Eliana Close is interested in the legal and ethical dilemmas that arise in response to the changing landscape of death and dying. She has published on various aspects of end-of-life law, policy and practice, with a particular focus on decision making in critical care and voluntary assisted dying. Her doctoral research examines the regulation of disputes about potentially life-sustaining treatment and is funded by the Australian Research Council Postgraduate Training Program and the NHMRC Centre of Research Excellence in End of Life Care.
Eliana graduated with First Class Honours in Psychology from the University of Calgary, Canada and completed her MA in Law at Oxford University, as Rhodes Scholar. Prior to coming to QUT, Eliana worked as a management consultant at Google and conducted criminal prosecutions and appeals with the Alberta Crown Prosecution service, with expertise in litigating complex Charter of Rights issues.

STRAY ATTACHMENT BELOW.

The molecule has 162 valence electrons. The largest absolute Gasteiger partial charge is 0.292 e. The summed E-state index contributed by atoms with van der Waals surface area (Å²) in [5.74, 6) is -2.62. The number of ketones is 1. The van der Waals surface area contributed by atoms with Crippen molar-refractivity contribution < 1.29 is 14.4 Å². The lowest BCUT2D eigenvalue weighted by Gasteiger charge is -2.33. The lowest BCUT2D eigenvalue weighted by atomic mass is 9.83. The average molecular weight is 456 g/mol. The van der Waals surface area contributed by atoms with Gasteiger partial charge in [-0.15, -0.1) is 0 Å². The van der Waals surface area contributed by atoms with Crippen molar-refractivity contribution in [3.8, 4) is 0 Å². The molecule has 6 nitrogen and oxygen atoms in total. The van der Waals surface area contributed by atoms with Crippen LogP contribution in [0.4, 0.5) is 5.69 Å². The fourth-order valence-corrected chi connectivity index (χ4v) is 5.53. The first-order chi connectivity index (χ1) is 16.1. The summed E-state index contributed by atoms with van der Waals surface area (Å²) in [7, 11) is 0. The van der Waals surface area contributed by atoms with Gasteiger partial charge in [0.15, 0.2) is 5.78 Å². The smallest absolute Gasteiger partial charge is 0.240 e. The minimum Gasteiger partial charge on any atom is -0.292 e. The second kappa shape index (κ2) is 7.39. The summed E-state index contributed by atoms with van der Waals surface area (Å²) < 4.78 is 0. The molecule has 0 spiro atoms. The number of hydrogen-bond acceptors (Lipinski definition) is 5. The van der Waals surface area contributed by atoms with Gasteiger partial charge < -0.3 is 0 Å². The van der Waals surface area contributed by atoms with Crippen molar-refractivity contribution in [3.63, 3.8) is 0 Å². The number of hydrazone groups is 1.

Eliana is currently a member of the Queensland Children’s Hospital Clinical Ethics Consultation Service, which provides ethical consultation for treating teams and a collaborative forum for case discussion around specific clinical ethical issues. She has presented on aspects of end-of-life law to medical audiences and has also contributed to curriculum development for the Victorian government’s voluntary assisted dying training for medical practitioners. Eliana was Research Fellow on the ARC Linkage Grant, Futile Treatment at the End of Life: Legal, policy, sociological, and economic perspectives. She is passionate about using empirical data to inform appropriate regulation.